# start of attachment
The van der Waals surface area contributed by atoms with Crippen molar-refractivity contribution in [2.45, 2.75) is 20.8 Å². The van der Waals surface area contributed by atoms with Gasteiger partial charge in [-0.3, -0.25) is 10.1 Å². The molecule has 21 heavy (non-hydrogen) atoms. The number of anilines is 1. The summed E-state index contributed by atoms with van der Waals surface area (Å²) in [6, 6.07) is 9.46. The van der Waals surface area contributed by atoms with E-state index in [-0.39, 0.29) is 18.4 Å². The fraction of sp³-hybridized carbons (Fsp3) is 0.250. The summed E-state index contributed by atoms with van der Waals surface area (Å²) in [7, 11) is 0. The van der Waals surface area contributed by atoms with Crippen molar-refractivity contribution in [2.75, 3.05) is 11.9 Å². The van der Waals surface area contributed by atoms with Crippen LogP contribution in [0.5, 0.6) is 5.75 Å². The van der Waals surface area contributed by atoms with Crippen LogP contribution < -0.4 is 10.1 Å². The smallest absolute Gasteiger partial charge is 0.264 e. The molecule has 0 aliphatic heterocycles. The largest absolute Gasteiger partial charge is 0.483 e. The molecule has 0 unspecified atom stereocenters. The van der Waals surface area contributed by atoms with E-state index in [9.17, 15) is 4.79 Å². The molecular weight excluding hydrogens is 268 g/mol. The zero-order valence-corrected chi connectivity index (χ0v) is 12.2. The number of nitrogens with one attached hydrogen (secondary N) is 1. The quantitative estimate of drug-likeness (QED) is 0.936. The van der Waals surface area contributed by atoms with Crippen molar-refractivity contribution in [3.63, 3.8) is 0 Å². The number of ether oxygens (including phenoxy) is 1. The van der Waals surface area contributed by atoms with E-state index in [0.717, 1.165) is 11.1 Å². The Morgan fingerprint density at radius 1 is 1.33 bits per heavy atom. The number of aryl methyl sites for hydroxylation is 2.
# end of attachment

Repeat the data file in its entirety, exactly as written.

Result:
The van der Waals surface area contributed by atoms with Crippen molar-refractivity contribution in [2.45, 2.75) is 20.8 Å². The van der Waals surface area contributed by atoms with Gasteiger partial charge in [-0.3, -0.25) is 10.1 Å². The molecule has 21 heavy (non-hydrogen) atoms. The number of anilines is 1. The summed E-state index contributed by atoms with van der Waals surface area (Å²) in [6, 6.07) is 9.46. The van der Waals surface area contributed by atoms with E-state index in [-0.39, 0.29) is 18.4 Å². The fraction of sp³-hybridized carbons (Fsp3) is 0.250. The summed E-state index contributed by atoms with van der Waals surface area (Å²) in [7, 11) is 0. The van der Waals surface area contributed by atoms with Crippen molar-refractivity contribution in [2.75, 3.05) is 11.9 Å². The van der Waals surface area contributed by atoms with Crippen LogP contribution in [0.5, 0.6) is 5.75 Å². The van der Waals surface area contributed by atoms with Crippen LogP contribution < -0.4 is 10.1 Å². The smallest absolute Gasteiger partial charge is 0.264 e. The molecule has 0 aliphatic heterocycles. The largest absolute Gasteiger partial charge is 0.483 e. The molecule has 0 unspecified atom stereocenters. The van der Waals surface area contributed by atoms with E-state index in [9.17, 15) is 4.79 Å². The molecular weight excluding hydrogens is 268 g/mol. The zero-order valence-corrected chi connectivity index (χ0v) is 12.2. The number of nitrogens with one attached hydrogen (secondary N) is 1. The quantitative estimate of drug-likeness (QED) is 0.936. The van der Waals surface area contributed by atoms with Crippen molar-refractivity contribution in [3.63, 3.8) is 0 Å². The number of ether oxygens (including phenoxy) is 1. The van der Waals surface area contributed by atoms with E-state index in [0.717, 1.165) is 11.1 Å². The Morgan fingerprint density at radius 1 is 1.33 bits per heavy atom. The number of aryl methyl sites for hydroxylation is 2.